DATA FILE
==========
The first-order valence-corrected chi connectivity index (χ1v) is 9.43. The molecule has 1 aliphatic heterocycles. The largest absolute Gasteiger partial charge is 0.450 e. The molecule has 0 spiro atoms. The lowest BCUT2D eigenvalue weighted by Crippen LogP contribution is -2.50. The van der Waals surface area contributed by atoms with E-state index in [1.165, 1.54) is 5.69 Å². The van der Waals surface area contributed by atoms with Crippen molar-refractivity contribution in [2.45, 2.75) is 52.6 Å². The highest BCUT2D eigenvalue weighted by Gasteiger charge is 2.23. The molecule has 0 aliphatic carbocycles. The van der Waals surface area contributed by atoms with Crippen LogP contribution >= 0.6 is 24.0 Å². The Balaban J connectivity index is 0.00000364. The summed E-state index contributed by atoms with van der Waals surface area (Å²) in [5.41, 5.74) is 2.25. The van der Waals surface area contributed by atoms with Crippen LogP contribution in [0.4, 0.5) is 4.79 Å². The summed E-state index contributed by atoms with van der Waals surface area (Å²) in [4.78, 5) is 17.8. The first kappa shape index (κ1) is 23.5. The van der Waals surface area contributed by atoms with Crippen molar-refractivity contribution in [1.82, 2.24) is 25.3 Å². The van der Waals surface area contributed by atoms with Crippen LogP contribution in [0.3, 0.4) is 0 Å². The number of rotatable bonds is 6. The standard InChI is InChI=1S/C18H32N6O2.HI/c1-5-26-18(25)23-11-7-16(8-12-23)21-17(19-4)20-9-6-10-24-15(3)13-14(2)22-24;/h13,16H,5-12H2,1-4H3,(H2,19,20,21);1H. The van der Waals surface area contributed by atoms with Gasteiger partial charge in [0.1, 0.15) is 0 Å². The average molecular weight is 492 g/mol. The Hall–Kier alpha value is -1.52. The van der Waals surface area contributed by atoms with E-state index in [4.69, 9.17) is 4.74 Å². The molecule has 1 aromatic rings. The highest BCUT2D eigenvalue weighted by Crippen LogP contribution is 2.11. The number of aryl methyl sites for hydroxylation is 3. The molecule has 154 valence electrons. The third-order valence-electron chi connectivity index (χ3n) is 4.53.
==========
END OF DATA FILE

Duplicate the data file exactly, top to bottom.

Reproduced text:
The first-order valence-corrected chi connectivity index (χ1v) is 9.43. The molecule has 1 aliphatic heterocycles. The largest absolute Gasteiger partial charge is 0.450 e. The molecule has 0 spiro atoms. The lowest BCUT2D eigenvalue weighted by Crippen LogP contribution is -2.50. The van der Waals surface area contributed by atoms with E-state index in [1.165, 1.54) is 5.69 Å². The van der Waals surface area contributed by atoms with Crippen molar-refractivity contribution in [2.45, 2.75) is 52.6 Å². The highest BCUT2D eigenvalue weighted by Gasteiger charge is 2.23. The molecule has 0 aliphatic carbocycles. The van der Waals surface area contributed by atoms with Crippen LogP contribution >= 0.6 is 24.0 Å². The Balaban J connectivity index is 0.00000364. The summed E-state index contributed by atoms with van der Waals surface area (Å²) in [5.41, 5.74) is 2.25. The van der Waals surface area contributed by atoms with Crippen LogP contribution in [0.4, 0.5) is 4.79 Å². The summed E-state index contributed by atoms with van der Waals surface area (Å²) in [4.78, 5) is 17.8. The first kappa shape index (κ1) is 23.5. The van der Waals surface area contributed by atoms with Crippen molar-refractivity contribution in [1.82, 2.24) is 25.3 Å². The van der Waals surface area contributed by atoms with Crippen LogP contribution in [0.3, 0.4) is 0 Å². The number of rotatable bonds is 6. The standard InChI is InChI=1S/C18H32N6O2.HI/c1-5-26-18(25)23-11-7-16(8-12-23)21-17(19-4)20-9-6-10-24-15(3)13-14(2)22-24;/h13,16H,5-12H2,1-4H3,(H2,19,20,21);1H. The van der Waals surface area contributed by atoms with Gasteiger partial charge in [0.1, 0.15) is 0 Å². The average molecular weight is 492 g/mol. The Hall–Kier alpha value is -1.52. The van der Waals surface area contributed by atoms with E-state index in [4.69, 9.17) is 4.74 Å². The molecule has 1 aromatic rings. The highest BCUT2D eigenvalue weighted by Crippen LogP contribution is 2.11. The number of aryl methyl sites for hydroxylation is 3. The molecule has 154 valence electrons. The third-order valence-electron chi connectivity index (χ3n) is 4.53.